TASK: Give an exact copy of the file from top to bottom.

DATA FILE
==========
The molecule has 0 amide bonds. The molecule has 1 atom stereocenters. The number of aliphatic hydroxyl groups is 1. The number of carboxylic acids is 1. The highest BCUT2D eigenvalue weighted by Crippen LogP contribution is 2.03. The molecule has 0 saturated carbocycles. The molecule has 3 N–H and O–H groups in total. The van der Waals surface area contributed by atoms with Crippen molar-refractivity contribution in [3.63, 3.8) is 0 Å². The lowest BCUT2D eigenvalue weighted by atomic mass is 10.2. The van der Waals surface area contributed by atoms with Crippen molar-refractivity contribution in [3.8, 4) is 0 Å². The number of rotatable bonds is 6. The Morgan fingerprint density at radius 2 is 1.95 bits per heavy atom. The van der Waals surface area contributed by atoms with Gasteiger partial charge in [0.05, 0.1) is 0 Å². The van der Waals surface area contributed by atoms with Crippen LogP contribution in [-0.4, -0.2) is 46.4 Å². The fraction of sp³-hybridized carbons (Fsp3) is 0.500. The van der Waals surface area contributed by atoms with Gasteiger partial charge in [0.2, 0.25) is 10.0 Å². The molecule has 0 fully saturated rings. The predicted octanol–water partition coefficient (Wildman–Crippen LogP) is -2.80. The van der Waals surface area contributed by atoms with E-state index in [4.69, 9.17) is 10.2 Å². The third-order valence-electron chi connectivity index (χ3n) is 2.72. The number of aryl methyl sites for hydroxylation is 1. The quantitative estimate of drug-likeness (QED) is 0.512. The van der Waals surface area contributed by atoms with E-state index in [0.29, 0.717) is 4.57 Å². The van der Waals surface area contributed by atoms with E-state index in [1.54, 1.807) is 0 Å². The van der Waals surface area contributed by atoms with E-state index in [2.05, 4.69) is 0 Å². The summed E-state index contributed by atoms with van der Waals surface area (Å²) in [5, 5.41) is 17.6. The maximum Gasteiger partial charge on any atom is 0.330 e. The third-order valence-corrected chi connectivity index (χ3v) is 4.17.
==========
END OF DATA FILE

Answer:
The molecule has 0 amide bonds. The molecule has 1 atom stereocenters. The number of aliphatic hydroxyl groups is 1. The number of carboxylic acids is 1. The highest BCUT2D eigenvalue weighted by Crippen LogP contribution is 2.03. The molecule has 0 saturated carbocycles. The molecule has 3 N–H and O–H groups in total. The van der Waals surface area contributed by atoms with Crippen molar-refractivity contribution in [3.63, 3.8) is 0 Å². The lowest BCUT2D eigenvalue weighted by atomic mass is 10.2. The van der Waals surface area contributed by atoms with Crippen molar-refractivity contribution in [3.8, 4) is 0 Å². The number of rotatable bonds is 6. The Morgan fingerprint density at radius 2 is 1.95 bits per heavy atom. The van der Waals surface area contributed by atoms with Gasteiger partial charge in [0.05, 0.1) is 0 Å². The van der Waals surface area contributed by atoms with Crippen LogP contribution in [-0.4, -0.2) is 46.4 Å². The fraction of sp³-hybridized carbons (Fsp3) is 0.500. The van der Waals surface area contributed by atoms with Gasteiger partial charge in [0.2, 0.25) is 10.0 Å². The molecule has 0 fully saturated rings. The predicted octanol–water partition coefficient (Wildman–Crippen LogP) is -2.80. The van der Waals surface area contributed by atoms with E-state index in [4.69, 9.17) is 10.2 Å². The third-order valence-electron chi connectivity index (χ3n) is 2.72. The number of aryl methyl sites for hydroxylation is 1. The quantitative estimate of drug-likeness (QED) is 0.512. The van der Waals surface area contributed by atoms with E-state index in [0.29, 0.717) is 4.57 Å². The van der Waals surface area contributed by atoms with E-state index in [1.54, 1.807) is 0 Å². The van der Waals surface area contributed by atoms with E-state index in [2.05, 4.69) is 0 Å². The summed E-state index contributed by atoms with van der Waals surface area (Å²) in [5, 5.41) is 17.6. The maximum Gasteiger partial charge on any atom is 0.330 e. The third-order valence-corrected chi connectivity index (χ3v) is 4.17.